Objective: Approximately 50% of aortocoronary saphenous vein grafts are occluded 10 years after coronary revascularization surgery. Intimal hyperplasia, a critical component in saphenous vein graft failure, is defined by vascular smooth muscle cell proliferation, which is mediated in part by βγ subunits of heterotrimeric G proteins (Gβγ) and downstream effectors such as mitogen-activated protein kinases. A peptide consisting of the carboxyl-terminus of the β-adrenergic receptor kinase (βARKct) binds Gβγ, thereby inhibiting Gβγ signaling. Utilizing a recombinant adenovirus containing the coding sequence for the βARKct peptide (AdβARKct), this study investigates whether treatment of the vein graft with AdβARKct reduces intimal hyperplasia in a large animal model of aortocoronary saphenous vein graft intimal hyperplasia. Methods: Twenty-seven dogs (27-32 kg) underwent aortocoronary bypass grafting to the left anterior descending artery using autologous saphenous vein. Vein grafts were treated with saline (n = 8), an empty adenovirus (n = 8), or AdβARKct (n = 8). A subset of dogs (n = 3) were sacrificed on postoperative day 7 and βARKct expression confirmed by Northern blotting. Results: Arteriograms performed on postoperative day 90 confirmed that saphenous vein grafts were patent. At postoperative day 90, AdβARKct-treated grafts demonstrated reduced intimal area compared to empty virus and saline treated animals (P < .05). Additionally, AdβARKct treatment of isolated vascular smooth muscle cells in vitro inhibited mitogen-activated protein kinase activation and decreased overall vascular smooth muscle cell proliferation. Conclusion: This study demonstrates that βARKct expression in aortocoronary saphenous vein grafts reduces intimal hyperplasia and decreases vascular smooth muscle cell proliferation in vitro via inhibition of Gβγ- mediated mitogen-activated protein kinase activation. Modulation of G βγ via βARKct may represent a novel therapy to reduce intimal hyperplasia and saphenous vein graft failure.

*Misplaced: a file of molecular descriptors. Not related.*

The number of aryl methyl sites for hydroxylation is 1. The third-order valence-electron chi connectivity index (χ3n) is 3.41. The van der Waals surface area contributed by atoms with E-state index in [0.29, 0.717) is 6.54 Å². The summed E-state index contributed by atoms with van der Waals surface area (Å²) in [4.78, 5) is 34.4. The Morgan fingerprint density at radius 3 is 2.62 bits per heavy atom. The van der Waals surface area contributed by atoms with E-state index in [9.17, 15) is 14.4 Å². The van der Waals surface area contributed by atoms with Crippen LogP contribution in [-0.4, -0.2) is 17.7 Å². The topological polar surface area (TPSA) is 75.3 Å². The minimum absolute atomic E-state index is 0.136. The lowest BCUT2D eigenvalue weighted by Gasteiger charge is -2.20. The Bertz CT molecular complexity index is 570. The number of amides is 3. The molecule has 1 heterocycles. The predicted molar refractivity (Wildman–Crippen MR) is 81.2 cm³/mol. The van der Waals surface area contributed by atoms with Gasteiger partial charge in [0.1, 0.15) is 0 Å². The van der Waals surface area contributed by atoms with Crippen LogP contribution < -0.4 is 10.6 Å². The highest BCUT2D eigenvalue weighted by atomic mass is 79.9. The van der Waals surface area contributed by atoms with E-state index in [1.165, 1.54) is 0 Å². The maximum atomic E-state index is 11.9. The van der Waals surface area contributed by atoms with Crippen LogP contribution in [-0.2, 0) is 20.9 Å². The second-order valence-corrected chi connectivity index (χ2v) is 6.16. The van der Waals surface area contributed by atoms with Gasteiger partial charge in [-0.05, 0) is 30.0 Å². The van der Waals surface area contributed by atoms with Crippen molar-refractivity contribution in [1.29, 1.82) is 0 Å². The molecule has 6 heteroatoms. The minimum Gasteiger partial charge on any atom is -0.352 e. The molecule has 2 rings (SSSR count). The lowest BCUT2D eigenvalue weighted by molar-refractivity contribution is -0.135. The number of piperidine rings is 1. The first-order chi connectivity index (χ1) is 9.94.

ASJC Scopus subject areas
- Pulmonary and Respiratory Medicine
- Cardiology and Cardiovascular Medicine